Sunday, March 16, 1997

Running a 5k Down Under

When I found out I was definitely going to be taking a business trip to Sydney, I decided to try to find a road race to run in while I was there. I found the Sydney Striders runner's club home page on the Internet. Their race calender didn't list any events for the weekend that I would have free, so I e-mailed them, asking if they knew of any 5k races scheduled for the weekend of March 15th/16th. The next day I had a reply, telling me about a 5K in the Roseville suburb and giving me the e-mail address of the race director. I then e-mailed the race director and received a response giving me information about the run and directions for finding it.

I have never been a fast runner. Hmm, let me qualify that... I was very fast when I was a kid, but I have not been a fast runner as an adult. And now I am quite a bit slower than I was, say, ten years ago. I suppose that if I were to train more, I could get my times down, but I will never be mistaken for someone who poses much of a threat to the more elite runners in a race. Still, I enjoy running and I enjoy running in races. Given my work schedule and New England winter weather (although this winter has been especially mild), I've not gotten in very much mileage, and although I did enjoy running a 5k race with my daughter in Mystic, CT, at the beginning of March, that had been my first race since before Christmas.

On Sunday morning, I was up and out of the hotel before six, strolling over to the MacDonald's just a few blocks away. I got a breakfast of hotcakes, orange juice and coffee, which I ate seated at a sidewalk table. There were many young people, mostly college age I would guess, just leaving some popular rock clubs in the area. Lots of interestingly colored hair, very short skirts, jewelry hanging from pierced navels, etc. Made me feel ancient.

I successfully navigated my way through the tunnel and out to Roseville. It was actually not that far, perhaps fifteen kilometers from my hotel. This was the Fun Run and Community Walk, put on by the Linfield Rotary. There was a 10.2 k run as well the 5k run and a 5k walk. The start and finish were at Roseville Park. Things looked pretty much the way they might at a local run in the states. Folding tables and chairs for the registration activities, water and Gatorade, runners lined up at a pair of port-a-johns... The 10.2 run started first. After they were started I searched out Max Elliott to thank him for his directions and then got ready for the 5k.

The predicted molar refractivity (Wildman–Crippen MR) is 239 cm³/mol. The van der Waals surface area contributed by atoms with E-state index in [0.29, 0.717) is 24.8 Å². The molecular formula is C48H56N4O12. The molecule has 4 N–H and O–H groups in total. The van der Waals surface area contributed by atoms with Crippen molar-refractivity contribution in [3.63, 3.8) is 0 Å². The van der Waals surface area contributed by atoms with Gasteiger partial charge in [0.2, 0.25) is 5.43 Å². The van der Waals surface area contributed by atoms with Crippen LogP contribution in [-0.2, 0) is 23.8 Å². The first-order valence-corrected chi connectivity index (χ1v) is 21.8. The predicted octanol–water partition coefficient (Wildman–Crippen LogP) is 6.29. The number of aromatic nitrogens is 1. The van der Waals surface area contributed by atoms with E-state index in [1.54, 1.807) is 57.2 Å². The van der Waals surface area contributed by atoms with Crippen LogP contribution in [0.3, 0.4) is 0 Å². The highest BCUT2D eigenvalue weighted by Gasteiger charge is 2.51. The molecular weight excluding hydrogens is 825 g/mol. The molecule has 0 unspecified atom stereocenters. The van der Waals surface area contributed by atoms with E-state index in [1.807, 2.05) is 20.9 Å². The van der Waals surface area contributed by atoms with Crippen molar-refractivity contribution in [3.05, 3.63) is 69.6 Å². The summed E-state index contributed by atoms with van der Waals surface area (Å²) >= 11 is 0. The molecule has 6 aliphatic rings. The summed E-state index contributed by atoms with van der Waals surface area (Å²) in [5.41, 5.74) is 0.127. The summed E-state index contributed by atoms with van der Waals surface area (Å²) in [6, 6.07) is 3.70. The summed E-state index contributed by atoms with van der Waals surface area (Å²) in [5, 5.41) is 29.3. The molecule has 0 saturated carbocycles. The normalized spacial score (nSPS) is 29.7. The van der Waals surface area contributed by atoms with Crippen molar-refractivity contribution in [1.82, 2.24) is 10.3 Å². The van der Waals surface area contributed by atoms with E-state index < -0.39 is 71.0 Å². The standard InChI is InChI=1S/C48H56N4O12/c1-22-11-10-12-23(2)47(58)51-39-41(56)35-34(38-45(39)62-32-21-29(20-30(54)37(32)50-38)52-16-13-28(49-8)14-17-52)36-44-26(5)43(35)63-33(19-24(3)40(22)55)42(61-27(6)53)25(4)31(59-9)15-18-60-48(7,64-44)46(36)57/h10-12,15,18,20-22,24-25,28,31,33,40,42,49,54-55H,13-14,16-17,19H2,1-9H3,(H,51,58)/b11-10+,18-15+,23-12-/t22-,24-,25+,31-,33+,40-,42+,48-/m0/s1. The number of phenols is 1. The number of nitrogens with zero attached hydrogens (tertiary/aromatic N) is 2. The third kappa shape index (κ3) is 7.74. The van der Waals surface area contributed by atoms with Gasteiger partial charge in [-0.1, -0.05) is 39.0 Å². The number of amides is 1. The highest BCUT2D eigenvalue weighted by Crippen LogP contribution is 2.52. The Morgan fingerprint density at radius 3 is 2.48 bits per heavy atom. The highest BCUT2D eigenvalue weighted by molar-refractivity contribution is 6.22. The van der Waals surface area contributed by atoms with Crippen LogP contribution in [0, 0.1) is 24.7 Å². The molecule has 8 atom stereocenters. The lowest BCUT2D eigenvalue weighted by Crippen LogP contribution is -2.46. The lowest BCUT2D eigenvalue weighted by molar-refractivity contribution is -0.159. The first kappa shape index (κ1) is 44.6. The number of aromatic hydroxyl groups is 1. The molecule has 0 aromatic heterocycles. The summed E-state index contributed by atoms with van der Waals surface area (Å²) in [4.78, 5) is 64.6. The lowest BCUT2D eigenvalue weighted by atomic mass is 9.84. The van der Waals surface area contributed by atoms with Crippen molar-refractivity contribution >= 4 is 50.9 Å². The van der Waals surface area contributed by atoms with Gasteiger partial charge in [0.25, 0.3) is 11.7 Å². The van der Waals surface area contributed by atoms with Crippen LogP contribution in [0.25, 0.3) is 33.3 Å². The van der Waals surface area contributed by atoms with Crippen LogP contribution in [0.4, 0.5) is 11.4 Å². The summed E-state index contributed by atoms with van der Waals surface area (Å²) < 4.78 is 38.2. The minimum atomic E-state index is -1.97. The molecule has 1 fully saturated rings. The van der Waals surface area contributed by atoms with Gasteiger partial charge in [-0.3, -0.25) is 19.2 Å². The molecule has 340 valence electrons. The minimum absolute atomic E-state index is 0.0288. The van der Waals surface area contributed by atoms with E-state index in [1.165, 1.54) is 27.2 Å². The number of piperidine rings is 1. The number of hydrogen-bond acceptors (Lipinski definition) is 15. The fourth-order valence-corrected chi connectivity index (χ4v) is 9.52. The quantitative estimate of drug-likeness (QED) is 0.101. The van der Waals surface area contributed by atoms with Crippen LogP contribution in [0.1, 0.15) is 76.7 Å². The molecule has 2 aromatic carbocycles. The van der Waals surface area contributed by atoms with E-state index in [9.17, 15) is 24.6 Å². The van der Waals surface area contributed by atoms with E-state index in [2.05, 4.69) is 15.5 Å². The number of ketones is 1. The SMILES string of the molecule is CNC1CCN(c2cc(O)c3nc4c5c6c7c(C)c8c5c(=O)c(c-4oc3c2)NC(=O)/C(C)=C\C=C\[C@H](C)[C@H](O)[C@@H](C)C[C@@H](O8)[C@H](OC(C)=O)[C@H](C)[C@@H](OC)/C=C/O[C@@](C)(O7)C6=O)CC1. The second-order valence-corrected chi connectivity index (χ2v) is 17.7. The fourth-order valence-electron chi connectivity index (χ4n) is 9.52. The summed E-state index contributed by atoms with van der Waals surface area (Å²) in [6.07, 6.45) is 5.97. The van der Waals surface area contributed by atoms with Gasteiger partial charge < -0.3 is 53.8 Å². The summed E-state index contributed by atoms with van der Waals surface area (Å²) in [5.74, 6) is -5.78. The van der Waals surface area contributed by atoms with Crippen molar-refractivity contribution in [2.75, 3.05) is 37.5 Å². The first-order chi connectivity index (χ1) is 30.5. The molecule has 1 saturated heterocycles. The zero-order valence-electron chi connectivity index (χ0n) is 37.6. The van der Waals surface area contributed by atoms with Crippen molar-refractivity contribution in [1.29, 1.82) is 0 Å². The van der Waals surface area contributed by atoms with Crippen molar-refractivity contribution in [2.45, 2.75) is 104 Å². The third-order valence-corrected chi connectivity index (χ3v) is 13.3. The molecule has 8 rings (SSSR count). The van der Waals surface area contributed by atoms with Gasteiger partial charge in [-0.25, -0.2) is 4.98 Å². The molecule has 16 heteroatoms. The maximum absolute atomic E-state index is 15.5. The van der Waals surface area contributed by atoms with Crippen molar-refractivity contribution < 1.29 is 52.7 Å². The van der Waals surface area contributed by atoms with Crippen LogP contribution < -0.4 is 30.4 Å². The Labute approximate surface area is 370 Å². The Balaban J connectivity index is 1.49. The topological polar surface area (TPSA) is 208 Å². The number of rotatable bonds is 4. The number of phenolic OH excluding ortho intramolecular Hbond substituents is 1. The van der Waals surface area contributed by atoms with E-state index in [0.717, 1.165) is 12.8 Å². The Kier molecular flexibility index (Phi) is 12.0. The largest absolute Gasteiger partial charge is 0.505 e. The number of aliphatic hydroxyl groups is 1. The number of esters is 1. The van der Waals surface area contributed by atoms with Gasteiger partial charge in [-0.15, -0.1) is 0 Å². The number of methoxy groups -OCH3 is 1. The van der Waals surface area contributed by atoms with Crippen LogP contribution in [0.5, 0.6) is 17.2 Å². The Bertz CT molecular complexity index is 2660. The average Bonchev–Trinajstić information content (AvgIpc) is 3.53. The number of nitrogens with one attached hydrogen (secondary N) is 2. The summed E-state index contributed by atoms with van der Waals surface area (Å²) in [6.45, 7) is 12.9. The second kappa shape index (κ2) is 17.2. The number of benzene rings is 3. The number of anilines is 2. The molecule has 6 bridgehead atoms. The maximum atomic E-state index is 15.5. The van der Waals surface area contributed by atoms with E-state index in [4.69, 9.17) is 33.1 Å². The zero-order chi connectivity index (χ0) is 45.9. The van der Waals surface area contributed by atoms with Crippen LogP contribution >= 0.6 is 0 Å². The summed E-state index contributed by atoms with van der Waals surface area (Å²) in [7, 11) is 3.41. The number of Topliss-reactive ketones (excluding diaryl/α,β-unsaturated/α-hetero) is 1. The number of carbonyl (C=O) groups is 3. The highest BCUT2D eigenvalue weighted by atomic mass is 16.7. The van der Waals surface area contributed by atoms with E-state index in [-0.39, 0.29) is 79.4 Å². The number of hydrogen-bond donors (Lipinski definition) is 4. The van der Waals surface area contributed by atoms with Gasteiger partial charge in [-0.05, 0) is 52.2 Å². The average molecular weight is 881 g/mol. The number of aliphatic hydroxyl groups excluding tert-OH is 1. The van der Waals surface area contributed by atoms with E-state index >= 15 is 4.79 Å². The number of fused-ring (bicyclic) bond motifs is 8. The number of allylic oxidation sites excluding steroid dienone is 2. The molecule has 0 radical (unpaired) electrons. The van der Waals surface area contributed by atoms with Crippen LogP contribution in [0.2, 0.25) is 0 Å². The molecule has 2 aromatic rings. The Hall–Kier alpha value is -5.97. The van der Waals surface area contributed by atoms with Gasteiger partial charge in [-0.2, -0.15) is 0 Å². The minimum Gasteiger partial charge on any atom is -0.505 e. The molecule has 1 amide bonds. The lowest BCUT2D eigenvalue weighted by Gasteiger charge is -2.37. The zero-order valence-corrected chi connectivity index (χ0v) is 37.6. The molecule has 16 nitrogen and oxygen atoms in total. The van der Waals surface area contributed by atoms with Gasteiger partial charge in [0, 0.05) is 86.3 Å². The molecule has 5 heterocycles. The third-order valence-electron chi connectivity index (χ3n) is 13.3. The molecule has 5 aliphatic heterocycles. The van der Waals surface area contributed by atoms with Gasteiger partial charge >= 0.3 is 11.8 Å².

The first kilometer felt good. Five minutes even. That indicated that I could do this in 25 minutes, perhaps less if I could pick up the pace toward the finish. Hmmm. I passed the second kilometer mark at 9:45. I was feeling good, nice and loose, beginning to get a little sweaty, but really feeling good. There had been a few short, gentle grades... now we began to encounter steeper hills... and the summer heat began to get to me. A few two or three mile runs before dawn does little to prepare a winter adjusted body to run in summer heat. I came to a water stop and I stopped and drank a cup of water. Then I drank another one and poured a little over my head. I started running again. More uphill work. Then the course got really steep. I may be slow, but I am not stupid. I was not used to summer running and there was no sense pushing on in the heat, so I walked almost a block of the steepest grade before resuming running. I was very happy to see the finish line ahead and (I think) I was running well as I finished. I drank several cups of water before I began to feel replenished. At races back home there would often be refreshments for runners at the finish: fruit, bagels, yogurt, etc. Here they were providing what is apparently an Australian favorite: breakfast sizzle. That's a fried sausage sandwich. It was delicious but definitely not the kind of food I would have expected to be served at a road race.

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